DAMASCUS, Nov. 8 (Xinhua) -- Syrian state-run newspaper al- Baath expressed Thursday expectation that the U.S. administration would consider a political solution to the Syria crisis after the re-election of President Barack Obama.
"As for the Syrian crisis, it is expected that the U.S. administration under Obama's second term would consider the political solution in general and the Geneva Convention specifically," al-Baath said in an editorial titled "What after Obama's victory".
The paper attributed its expectation to a number of factors, mainly "Obama's rejection to thrust his country into a new war after what he had hinted in his victory speech when he said 'a decade of war is ending'."
"After breathing a sigh of relief when his troops had left Iraq. .. Obama will not think of a new military adventure that could inflame the entire region," the paper said.
It also cited Obama's concentration on addressing his country's internal woes, particularly its sluggish economy. "There is no way that Obama could come to a war that would further exterminate the ailing U.S. economy," the paper elaborated.
"Obama has admitted that America is no longer the only superpower in the world, and that the international system has become a multi-polar one, meaning that it is no longer easy for Washington to act outside the UN Security Council," the paper contended.
The last factor, the paper said, is that the United States can no longer overlook the serious role of Jihadists and Takfiri groups in the Syrian crisis.
Al-Baath concluded as saying that "Obama's second term would probably see an international agreement on a political resolution of the Syrian crisis."
Meanwhile, state-run Tishreen daily said in an op-ed Thursday that the U.S. administration should "reconsider its policy that is based on the intervention in the affairs and the sovereignty of other states, and to replace it, instead, with a policy of building reciprocal relationships with all countries based on cooperation, good relations and common interests as well as respecting the sovereignty of the nations."
Another government-run newspaper al-Thawra daily said that "the new Obama may not differ much from the old Obama... but he may be different to the extent of rotating toward the promises of his victory speech."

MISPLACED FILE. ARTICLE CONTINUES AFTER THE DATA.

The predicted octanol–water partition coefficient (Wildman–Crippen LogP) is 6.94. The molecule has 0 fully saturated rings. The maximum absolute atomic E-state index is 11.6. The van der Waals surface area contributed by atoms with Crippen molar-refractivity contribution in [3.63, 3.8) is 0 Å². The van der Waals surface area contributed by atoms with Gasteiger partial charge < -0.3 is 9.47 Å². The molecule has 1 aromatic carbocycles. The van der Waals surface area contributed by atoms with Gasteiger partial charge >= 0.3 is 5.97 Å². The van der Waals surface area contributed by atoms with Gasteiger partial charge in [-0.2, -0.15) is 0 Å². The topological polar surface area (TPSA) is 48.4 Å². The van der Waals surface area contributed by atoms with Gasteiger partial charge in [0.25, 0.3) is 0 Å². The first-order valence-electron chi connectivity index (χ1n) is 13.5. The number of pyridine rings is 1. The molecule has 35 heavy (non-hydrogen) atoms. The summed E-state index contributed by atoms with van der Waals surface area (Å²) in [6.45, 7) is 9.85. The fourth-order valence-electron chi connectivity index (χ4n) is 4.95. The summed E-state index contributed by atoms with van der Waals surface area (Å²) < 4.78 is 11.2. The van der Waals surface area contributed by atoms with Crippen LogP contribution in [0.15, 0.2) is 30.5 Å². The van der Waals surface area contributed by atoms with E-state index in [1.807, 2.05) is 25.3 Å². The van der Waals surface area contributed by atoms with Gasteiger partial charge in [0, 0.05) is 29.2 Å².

Meanwhile, Syrian Deputy Foreign Minister Faisal al-Mikdad told BBC that what is demanded from Obama now is to find "fair solutions for the issues of the Middle East after the fatal mistakes that have been committed by the U.S. administration over the past two years in the region."
"Our people expect that the U.S. would be conducive -- through the upcoming phase -- in finding just solutions to the Middle East, " he was quoted as saying.
Regarding the possibility of a foreign military intervention in Syria, Mikdad contended that the United States is "still incapable of any new intervention in any part of the world... and we expect the United States, in light of the new circumstances, not to undertake such a step because it would be devastating."
CAIRO, Nov. 7 (Xinhua) -- After Barack Obama's victory over challenger Mitt Romney in the U.S. presidential election on Tuesday, Middle East countries are pinning hope on the Democrat's another four year in the White House, while some asking him to make changes on issues towards the region.
As a close ally, Israel on Wednesday congratulated Obama shortly after his re-election. Full story
WASHINGTON, Nov. 7 (Xinhua) -- President Barack Obama Tuesday won a second term in the White House, scoring a clear victory over his Republican challenger Mitt Romney in a tight race focused on how to repair the ailing U.S. economy.
In his victory speech delivered at his Chicago campaign headquarters early Wednesday morning, Obama told ecstatic supporters that he looked forward to solving the country's problems with Republicans. Full story